Flag Day often passes without fanfare.
Without an official federal holiday, the commemoration of the 1777 adoption of the United States flag can slip by as little more than a mention on the calendar.
I display the flag year-round, said John Ricketson, who lives in south Monroe County.
After recently buying a new one, he took the old one to Fort Hawkins.
Friday afternoon, he presented it to Marty Willett, who was stoking a ceremonial fire on the site of the former fortress built in 1806.
Were not burning flags, were retiring them. Theres a difference, said Willett, the project coordinator and press officer for the Fort Hawkins Commission. I always salute them because Im a Vietnam (era) veteran. The official U.S. Flag Code states worn out flags should be destroyed in a dignified way, preferably by burning.
I believe that it represents not only our country but service to our nation, the way JFK. so eloquently stated, Willett said.
The commission began retiring flags on Flag Day three years ago. Four years earlier, they began another more formal retirement ceremony tradition as part of the Veterans Day observance at the fort.
On patriotic days, this fort needs and deserves that kind of respect, Willett said. This fort represents the beginning of the country, frontier America in 1806 with Creek Indians on the west side of the river.
Ever the historian, Willett is quick to point out the 15-star flag flying atop the replica blockhouse at the corner of Maynard Street and Emery Highway. The same Star-Spangled Banner flew over Fort McHenry during the Battle of Baltimore in 1814 and inspired Francis Scott Key to pen our nations anthem.
The Major Philip Cook chapter of the United States Daughters of 1812 purchased miniature versions of that flag they distributed to Flag Day guests.
In the 236th year after the U.S. adopted its first flag of 13 stars, a brand new red, white and blue banner is flying over Cherry Blossom Festival headquarters.
Jake Ferro, the festivals president and CEO, said the building has been without a flag since vandals started plaguing the pink building on Cherry Street.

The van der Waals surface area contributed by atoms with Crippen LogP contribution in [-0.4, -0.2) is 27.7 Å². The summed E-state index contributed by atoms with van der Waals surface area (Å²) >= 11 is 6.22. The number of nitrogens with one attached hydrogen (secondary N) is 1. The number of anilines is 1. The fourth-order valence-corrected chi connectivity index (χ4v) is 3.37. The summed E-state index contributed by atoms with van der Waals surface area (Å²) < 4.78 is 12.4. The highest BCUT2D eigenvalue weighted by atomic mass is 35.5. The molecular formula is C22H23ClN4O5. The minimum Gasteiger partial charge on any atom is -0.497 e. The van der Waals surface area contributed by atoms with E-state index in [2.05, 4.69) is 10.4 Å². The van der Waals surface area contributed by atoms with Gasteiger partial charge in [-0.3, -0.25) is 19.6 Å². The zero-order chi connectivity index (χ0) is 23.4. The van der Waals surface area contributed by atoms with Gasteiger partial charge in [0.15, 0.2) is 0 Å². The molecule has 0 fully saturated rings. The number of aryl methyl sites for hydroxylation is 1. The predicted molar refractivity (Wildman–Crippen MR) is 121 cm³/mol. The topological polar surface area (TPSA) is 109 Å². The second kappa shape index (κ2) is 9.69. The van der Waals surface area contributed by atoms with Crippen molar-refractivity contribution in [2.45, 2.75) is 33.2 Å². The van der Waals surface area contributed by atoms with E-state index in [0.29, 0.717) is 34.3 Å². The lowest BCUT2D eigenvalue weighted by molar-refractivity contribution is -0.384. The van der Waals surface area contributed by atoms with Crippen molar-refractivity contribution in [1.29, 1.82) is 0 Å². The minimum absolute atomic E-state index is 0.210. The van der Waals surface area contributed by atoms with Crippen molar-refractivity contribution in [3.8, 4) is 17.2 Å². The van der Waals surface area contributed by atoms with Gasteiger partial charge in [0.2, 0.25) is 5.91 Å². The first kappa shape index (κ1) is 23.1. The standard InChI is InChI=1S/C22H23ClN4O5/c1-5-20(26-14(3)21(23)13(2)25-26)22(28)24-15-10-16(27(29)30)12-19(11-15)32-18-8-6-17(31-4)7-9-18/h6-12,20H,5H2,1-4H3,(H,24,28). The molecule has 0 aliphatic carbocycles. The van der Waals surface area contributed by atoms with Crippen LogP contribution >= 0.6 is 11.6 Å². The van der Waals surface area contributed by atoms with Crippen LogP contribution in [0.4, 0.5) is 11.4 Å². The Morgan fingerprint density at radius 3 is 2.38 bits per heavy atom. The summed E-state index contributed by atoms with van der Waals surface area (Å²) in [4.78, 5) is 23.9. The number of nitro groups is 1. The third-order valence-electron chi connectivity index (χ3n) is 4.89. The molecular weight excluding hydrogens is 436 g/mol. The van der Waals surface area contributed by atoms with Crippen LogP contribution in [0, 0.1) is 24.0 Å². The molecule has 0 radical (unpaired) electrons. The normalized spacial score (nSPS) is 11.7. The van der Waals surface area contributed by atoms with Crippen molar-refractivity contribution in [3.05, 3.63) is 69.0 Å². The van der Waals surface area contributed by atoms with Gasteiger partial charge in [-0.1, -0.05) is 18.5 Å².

They destroyed the festivals sign, tore the pump from the fountain and broke the gate to the parking lot.
When Woodmen of the World field representative Frankie Lamb delivered a new complimentary flag Friday morning, they noticed the clips had been broken off a torn rope on the flagpole.
Were not going to let them hinder us from flying the flag, Ferro said, as he watched Macon-Bibb County firefighters from Station 11 install the new one.
Ladder crew Sgt. Greg Beni climbed to the top of the pole to attach a new rope and clips to hoist the celebrated stars and stripes on its special day.
Now when someone asks you what you did for Flag Day, youll have something to tell them, volunteer Connie Thuente told Beni, Cpl. Keith Stephens and Pvt. Kentrell Jordan.
Lamb and his colleagues across the country commemorate Flag Day each year by making presentations to nonprofit organizations, schools and churches.
Because of our heritage of the Woodmen, we started in 1890, and were very proud of the country we live in. We never forget how great this country is, said Lamb, who was sporting a flag tie over his white shirt.
The insurance company has presented more than two million flags, making it one of the largest distributors in the nation, according to its website.
The company also annually honors the heroes and victims of the Sept. 11 attacks.
Lamb has been donating flags to the festival for about 20 years.
When will you need another one? he asked before leaving.
Thuente requested a fresh one in February, just in time for the festival in March.
Its fabulous, Ferro said of the new flag.
To contact writer Liz Fabian, call 744-4303.